The learning system also engaged staff in improvement without specific training or reference to a formal improvement methodology. In exit interviews, staff reported feeling encouraged to challenge, learn, and change, which enabled them to achieve a rapid turnaround of ideas and actions. Many saw this relentless dissatisfaction with the status quo that the learning system encouraged as a unique characteristic of Nightingale, and a necessary one, because further improvement is always possible.

Embedding Learning Systems into the “New Normal”

NHS delivery organizations already have in place many of the learning system elements described above. What we had the opportunity to do at Nightingale London was knit these together into a closed loop system and to embed them in the institution's organizational structure, daily routines, and the cultural ethos of the staff so that learning became integrated into everyone's work, not simply the activity of one department. Many of the specific tactics we chose to create as a closed loop system were a function of the constraints we faced in the convention center environment or of the opportunity to develop from a relatively blank sheet of paper. Other institutions wishing to create a learning system will have to select their own preferred mechanisms for creating a data flow, searching for patterns and evaluating hypotheses, making design decisions, implementing changes in a more well-established organization, and checking on implementation success and final impact. What is likely most transferrable from the Nightingale example is the learning system's architecture, not the specific implementation tactics.

Learning activities are much more likely to occur in the context of a supportive culture that encourages speaking up, welcomes different points of view, and tolerates experimental failure.7 Staff willingness to make change depends in part on their confidence in their ability to make corrections should the change not deliver what was intended. Learning behaviors, and the beliefs that underlie them, were reinforced both by organizational structures and daily routines and by such leadership behaviors as openly admitting to uncertainty, publicly seeking others’ input, and making data and decision-making processes transparent so that staff can see the fruits of their labors and be convinced that they genuinely have the power to make positive change.

However, a learning system only functions and supports the necessary learning culture when it is a system not simply an unconnected set of components. Although it would be tempting to adopt the most obvious components, for example the BLC role or the Clinical Forum, it was the interactions among the components that made the system effective. The performance of an individual component may disappoint if it is unsupported by the rest of the system. The alignment of the culture with learning at the Nightingale was enhanced by the wide distribution of the day-to-day work of running the learning processes to all the other functions. The Quality and Learning team itself was small — 4 FTEs — and much of its work was the coordination of the activities of others.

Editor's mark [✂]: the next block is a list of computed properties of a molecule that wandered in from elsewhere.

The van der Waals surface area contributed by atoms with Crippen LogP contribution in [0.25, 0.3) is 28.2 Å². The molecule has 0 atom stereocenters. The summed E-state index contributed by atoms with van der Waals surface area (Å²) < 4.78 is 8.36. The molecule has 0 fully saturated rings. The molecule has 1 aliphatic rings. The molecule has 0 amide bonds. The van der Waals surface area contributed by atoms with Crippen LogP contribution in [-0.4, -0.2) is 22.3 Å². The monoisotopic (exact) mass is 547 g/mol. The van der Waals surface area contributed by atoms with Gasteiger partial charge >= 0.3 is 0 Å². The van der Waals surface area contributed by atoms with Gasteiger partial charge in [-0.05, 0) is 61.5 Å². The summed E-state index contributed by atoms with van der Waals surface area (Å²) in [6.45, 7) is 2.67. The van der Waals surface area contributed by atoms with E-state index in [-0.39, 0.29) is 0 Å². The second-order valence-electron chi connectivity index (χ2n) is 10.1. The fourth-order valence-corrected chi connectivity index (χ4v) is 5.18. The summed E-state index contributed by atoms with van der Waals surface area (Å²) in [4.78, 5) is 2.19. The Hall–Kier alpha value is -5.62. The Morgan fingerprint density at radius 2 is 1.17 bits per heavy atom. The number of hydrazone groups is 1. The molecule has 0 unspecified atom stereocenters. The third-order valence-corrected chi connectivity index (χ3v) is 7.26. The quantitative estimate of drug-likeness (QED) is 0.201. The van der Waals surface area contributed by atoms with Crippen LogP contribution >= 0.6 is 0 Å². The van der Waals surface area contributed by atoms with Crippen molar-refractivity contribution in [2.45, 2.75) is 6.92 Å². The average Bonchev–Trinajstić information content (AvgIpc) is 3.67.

The learning system at the Nightingale touched every aspect of the hospital's management: Operations, workforce, training and education, supply management, diagnostic services, nursing, therapies, and medicine all undertook the work of running the learning system, and felt its impact. To some degree, the learning system became the way the institution as a whole was managed because the model integrated learning with clinical and managerial governance.

What then might our experience mean for care delivery organizations as the extraordinary pandemic-related measures dissipate? Is the learning system we employed for a short time at the Nightingale a model only for emergency responses, or does it have broader applicability? Although the first wave of the pandemic is passing, the uncertainty persists, both about the disease itself and about the optimal organization of services that can address the backlog in care while at the same time accommodating the new demands of infection control and sustaining innovations in the way care is delivered. And in dealing with care for which there is little track record, the nimble nature and rapid decision-making of the learning system represents a valuable tool. But the need for learning, both clinically and operationally, is universal and remains essential: not just regarding Covid-19 but also about how to structure and manage care systems in the future. Learning can happen on any scale and at any level in the system — from providers to individual departments to integrated care systems and partnerships. While we built a learning system in an intensive care unit, Intermountain Healthcare based in Salt Lake City has applied similar principles in a system made up of 24 hospitals.3 The challenge that NHS and other organizations face now is to configure their existing structures, operational processes, and skill sets into a closed loop learning system that can detect, analyze, and act. Repositioning and repurposing traditional functions such as governance, audit, training and education, research, and external insights may support this. Each organization will need to choose its own way of developing its learning system. But, while the system architecture outlined here can guide them, the process must begin by admitting to ourselves that we still to have much to learn.